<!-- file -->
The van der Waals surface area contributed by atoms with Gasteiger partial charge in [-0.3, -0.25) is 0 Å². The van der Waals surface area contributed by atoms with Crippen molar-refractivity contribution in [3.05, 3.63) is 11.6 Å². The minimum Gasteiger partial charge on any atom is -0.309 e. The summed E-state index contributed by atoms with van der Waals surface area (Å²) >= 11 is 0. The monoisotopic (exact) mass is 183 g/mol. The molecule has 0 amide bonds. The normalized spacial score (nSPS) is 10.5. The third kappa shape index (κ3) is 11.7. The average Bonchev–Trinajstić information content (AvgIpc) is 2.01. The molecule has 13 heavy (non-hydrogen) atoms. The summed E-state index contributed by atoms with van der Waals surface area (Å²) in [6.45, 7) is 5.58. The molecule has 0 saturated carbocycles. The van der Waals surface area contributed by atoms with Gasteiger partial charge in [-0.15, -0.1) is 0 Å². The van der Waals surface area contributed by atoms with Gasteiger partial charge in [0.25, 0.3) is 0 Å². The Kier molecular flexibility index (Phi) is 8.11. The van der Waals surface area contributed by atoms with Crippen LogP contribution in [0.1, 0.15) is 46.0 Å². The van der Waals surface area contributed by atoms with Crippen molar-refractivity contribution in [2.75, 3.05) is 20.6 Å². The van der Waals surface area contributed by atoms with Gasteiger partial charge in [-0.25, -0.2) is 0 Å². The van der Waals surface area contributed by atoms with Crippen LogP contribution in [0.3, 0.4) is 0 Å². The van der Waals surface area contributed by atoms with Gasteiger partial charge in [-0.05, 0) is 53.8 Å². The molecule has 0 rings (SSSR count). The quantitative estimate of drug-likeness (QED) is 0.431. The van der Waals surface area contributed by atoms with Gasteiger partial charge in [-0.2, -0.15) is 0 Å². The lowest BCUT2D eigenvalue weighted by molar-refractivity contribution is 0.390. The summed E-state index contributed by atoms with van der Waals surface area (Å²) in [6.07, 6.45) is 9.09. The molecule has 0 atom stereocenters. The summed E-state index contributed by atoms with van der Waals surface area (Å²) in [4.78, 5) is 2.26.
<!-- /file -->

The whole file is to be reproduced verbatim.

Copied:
The van der Waals surface area contributed by atoms with Gasteiger partial charge in [-0.3, -0.25) is 0 Å². The van der Waals surface area contributed by atoms with Crippen molar-refractivity contribution in [3.05, 3.63) is 11.6 Å². The minimum Gasteiger partial charge on any atom is -0.309 e. The summed E-state index contributed by atoms with van der Waals surface area (Å²) >= 11 is 0. The monoisotopic (exact) mass is 183 g/mol. The molecule has 0 amide bonds. The normalized spacial score (nSPS) is 10.5. The third kappa shape index (κ3) is 11.7. The average Bonchev–Trinajstić information content (AvgIpc) is 2.01. The molecule has 13 heavy (non-hydrogen) atoms. The summed E-state index contributed by atoms with van der Waals surface area (Å²) in [6.45, 7) is 5.58. The molecule has 0 saturated carbocycles. The van der Waals surface area contributed by atoms with Gasteiger partial charge in [-0.15, -0.1) is 0 Å². The van der Waals surface area contributed by atoms with Gasteiger partial charge in [0.25, 0.3) is 0 Å². The Kier molecular flexibility index (Phi) is 8.11. The van der Waals surface area contributed by atoms with Crippen LogP contribution in [0.1, 0.15) is 46.0 Å². The van der Waals surface area contributed by atoms with Crippen molar-refractivity contribution in [2.75, 3.05) is 20.6 Å². The van der Waals surface area contributed by atoms with Gasteiger partial charge in [-0.25, -0.2) is 0 Å². The van der Waals surface area contributed by atoms with Crippen LogP contribution in [0.3, 0.4) is 0 Å². The van der Waals surface area contributed by atoms with Gasteiger partial charge in [-0.05, 0) is 53.8 Å². The molecule has 0 rings (SSSR count). The quantitative estimate of drug-likeness (QED) is 0.431. The van der Waals surface area contributed by atoms with Gasteiger partial charge in [-0.2, -0.15) is 0 Å². The lowest BCUT2D eigenvalue weighted by molar-refractivity contribution is 0.390. The summed E-state index contributed by atoms with van der Waals surface area (Å²) in [6.07, 6.45) is 9.09. The molecule has 0 atom stereocenters. The summed E-state index contributed by atoms with van der Waals surface area (Å²) in [4.78, 5) is 2.26.